Substitute the wine-words with beer-words, and you might think that the LA Times piece below was about beer, not wine.
When wine drinkers tell me they taste notes of cherries, tobacco and rose petals, usually all I can detect is a whole lot of jackass. The language of sommeliers, winemakers, sellers and writers has devolved into nothing besides a long list of obscure smells that tells me nothing. I get a lot of cherry and cassis from Manischewitz too, but it would help a lot more if you told me it was cough-syrup-goopy sugar-water.
I miss the days when we made fun of wine snobs for saying that a wine was "ingratiating without being obsequious." Now wine snobs are too boring to make fun of. Ever since UC Davis professor Ann Noble created the Wine Aroma Wheel more than 20 years ago, people have become obsessed with seeing how many memories they can inhale out of a glass. <...>
So from now on, wine drinkers, you get to mention three things you smell in a wine, max. Then you have to tell me something more interesting. If that seems too hard, I suggest drinking more wine until it isn't.
The language of wine snobbery
June 13, 2008
There's similar silliness in the beer world, whether it's beer styles or beer reviewing.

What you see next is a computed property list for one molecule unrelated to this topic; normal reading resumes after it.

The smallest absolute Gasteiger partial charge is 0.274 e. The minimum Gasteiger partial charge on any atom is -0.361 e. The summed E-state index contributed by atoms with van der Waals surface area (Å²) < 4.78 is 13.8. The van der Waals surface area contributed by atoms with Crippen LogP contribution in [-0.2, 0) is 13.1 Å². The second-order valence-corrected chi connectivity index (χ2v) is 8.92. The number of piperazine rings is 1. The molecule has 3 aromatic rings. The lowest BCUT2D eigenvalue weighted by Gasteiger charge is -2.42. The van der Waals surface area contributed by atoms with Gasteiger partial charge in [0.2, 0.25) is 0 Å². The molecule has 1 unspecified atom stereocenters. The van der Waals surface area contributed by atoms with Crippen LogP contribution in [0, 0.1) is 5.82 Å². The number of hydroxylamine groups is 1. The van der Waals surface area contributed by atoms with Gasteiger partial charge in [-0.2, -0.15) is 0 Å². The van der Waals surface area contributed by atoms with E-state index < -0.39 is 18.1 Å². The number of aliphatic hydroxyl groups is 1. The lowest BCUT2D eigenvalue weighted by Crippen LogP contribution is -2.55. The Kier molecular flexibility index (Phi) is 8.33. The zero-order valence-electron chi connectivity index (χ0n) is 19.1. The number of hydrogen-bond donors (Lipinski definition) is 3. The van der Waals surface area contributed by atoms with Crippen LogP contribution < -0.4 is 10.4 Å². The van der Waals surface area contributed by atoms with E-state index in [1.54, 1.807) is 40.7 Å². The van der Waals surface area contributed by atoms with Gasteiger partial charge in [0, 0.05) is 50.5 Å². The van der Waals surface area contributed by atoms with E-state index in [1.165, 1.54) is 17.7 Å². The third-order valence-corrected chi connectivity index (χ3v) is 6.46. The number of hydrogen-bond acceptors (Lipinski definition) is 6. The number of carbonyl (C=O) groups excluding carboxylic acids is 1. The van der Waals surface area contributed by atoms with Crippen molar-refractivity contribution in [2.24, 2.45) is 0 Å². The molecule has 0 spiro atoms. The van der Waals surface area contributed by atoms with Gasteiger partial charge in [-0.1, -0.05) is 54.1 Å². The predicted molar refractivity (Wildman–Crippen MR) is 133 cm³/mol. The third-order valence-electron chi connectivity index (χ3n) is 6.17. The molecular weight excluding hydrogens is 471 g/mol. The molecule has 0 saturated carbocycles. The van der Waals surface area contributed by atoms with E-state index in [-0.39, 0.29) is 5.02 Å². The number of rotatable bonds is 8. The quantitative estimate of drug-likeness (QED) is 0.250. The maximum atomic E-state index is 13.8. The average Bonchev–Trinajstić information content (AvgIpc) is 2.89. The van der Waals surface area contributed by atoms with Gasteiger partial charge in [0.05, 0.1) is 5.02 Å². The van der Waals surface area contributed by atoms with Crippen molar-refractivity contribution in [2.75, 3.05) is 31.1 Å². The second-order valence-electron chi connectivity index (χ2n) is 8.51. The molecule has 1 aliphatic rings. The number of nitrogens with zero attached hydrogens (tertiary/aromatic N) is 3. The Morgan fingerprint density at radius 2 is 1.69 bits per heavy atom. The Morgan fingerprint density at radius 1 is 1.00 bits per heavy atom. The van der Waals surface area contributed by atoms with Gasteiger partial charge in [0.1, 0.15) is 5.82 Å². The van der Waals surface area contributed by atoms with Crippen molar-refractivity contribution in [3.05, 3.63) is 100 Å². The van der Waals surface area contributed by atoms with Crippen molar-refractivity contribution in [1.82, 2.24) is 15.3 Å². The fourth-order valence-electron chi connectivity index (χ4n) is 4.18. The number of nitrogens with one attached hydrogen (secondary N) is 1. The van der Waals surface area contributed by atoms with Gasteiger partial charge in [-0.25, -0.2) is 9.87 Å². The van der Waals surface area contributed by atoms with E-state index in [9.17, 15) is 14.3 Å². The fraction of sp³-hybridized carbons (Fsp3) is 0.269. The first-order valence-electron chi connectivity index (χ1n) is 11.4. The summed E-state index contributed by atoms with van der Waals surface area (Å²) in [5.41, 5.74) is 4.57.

And as with better wine reviewing, better beer reviewing begins with homework.
Learn to identify the 5 basic tastes (sweet, sour, salty, bitter, umami), the aroma of hops (floral, grassy, citrusy), the aroma of lager fermentation (sulfury), the aroma of ale fermentation (green apple), the taste of malt (bready, toasty, caramel, coffee), and gasp, yes, the off-aromas of beer.
A bartender said to me yesterday, "I don't like it. It has an aftertaste." I thought in response, "I hope so!"
What he meant to say was that he didn't care for that particular aftertaste. But I disagreed, silently, as I took another sip of the Sierra Nevada Summerfest.
Drink to enjoy, not to impress. It's more rewarding.
I was alerted to the LA Times column by Kevin Erskine's Scotch Blog, on which there's this hilarious comment:
Hmm I'd say it's the pretentious twit who reads the original notes and says "Ah yes, I also identified the 'wet dish towel' and '1970 Chevy Malibu interior' notes.